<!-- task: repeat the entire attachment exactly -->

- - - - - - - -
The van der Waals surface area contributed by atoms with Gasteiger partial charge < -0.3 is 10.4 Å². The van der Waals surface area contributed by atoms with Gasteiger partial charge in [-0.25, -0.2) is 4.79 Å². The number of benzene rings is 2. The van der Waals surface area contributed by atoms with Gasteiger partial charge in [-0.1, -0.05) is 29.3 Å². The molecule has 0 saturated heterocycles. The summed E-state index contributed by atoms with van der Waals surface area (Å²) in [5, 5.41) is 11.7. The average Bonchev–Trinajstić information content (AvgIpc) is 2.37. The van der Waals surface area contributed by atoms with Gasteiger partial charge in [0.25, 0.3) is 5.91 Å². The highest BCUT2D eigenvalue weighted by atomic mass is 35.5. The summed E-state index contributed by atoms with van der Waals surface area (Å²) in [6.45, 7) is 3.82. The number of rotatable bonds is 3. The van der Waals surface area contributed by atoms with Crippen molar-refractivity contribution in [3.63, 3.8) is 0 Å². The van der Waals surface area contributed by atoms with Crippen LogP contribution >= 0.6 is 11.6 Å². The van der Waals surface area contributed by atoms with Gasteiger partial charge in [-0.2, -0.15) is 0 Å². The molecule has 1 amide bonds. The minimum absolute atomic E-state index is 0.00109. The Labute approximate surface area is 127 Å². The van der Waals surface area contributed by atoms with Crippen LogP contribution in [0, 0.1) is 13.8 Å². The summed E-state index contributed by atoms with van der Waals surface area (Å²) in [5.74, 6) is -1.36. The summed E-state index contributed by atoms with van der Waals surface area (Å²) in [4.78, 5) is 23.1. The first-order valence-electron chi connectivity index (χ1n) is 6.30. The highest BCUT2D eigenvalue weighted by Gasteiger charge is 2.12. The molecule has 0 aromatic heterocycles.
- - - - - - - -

The van der Waals surface area contributed by atoms with Gasteiger partial charge < -0.3 is 10.4 Å². The van der Waals surface area contributed by atoms with Gasteiger partial charge in [-0.25, -0.2) is 4.79 Å². The number of benzene rings is 2. The van der Waals surface area contributed by atoms with Gasteiger partial charge in [-0.1, -0.05) is 29.3 Å². The molecule has 0 saturated heterocycles. The summed E-state index contributed by atoms with van der Waals surface area (Å²) in [5, 5.41) is 11.7. The average Bonchev–Trinajstić information content (AvgIpc) is 2.37. The van der Waals surface area contributed by atoms with Gasteiger partial charge in [0.25, 0.3) is 5.91 Å². The highest BCUT2D eigenvalue weighted by atomic mass is 35.5. The summed E-state index contributed by atoms with van der Waals surface area (Å²) in [6.45, 7) is 3.82. The number of rotatable bonds is 3. The van der Waals surface area contributed by atoms with Crippen molar-refractivity contribution in [3.63, 3.8) is 0 Å². The van der Waals surface area contributed by atoms with Crippen LogP contribution >= 0.6 is 11.6 Å². The van der Waals surface area contributed by atoms with Gasteiger partial charge in [-0.2, -0.15) is 0 Å². The molecule has 1 amide bonds. The minimum absolute atomic E-state index is 0.00109. The Labute approximate surface area is 127 Å². The van der Waals surface area contributed by atoms with Crippen LogP contribution in [0, 0.1) is 13.8 Å². The summed E-state index contributed by atoms with van der Waals surface area (Å²) in [5.74, 6) is -1.36. The summed E-state index contributed by atoms with van der Waals surface area (Å²) in [4.78, 5) is 23.1. The first-order valence-electron chi connectivity index (χ1n) is 6.30. The highest BCUT2D eigenvalue weighted by Gasteiger charge is 2.12. The molecule has 0 aromatic heterocycles.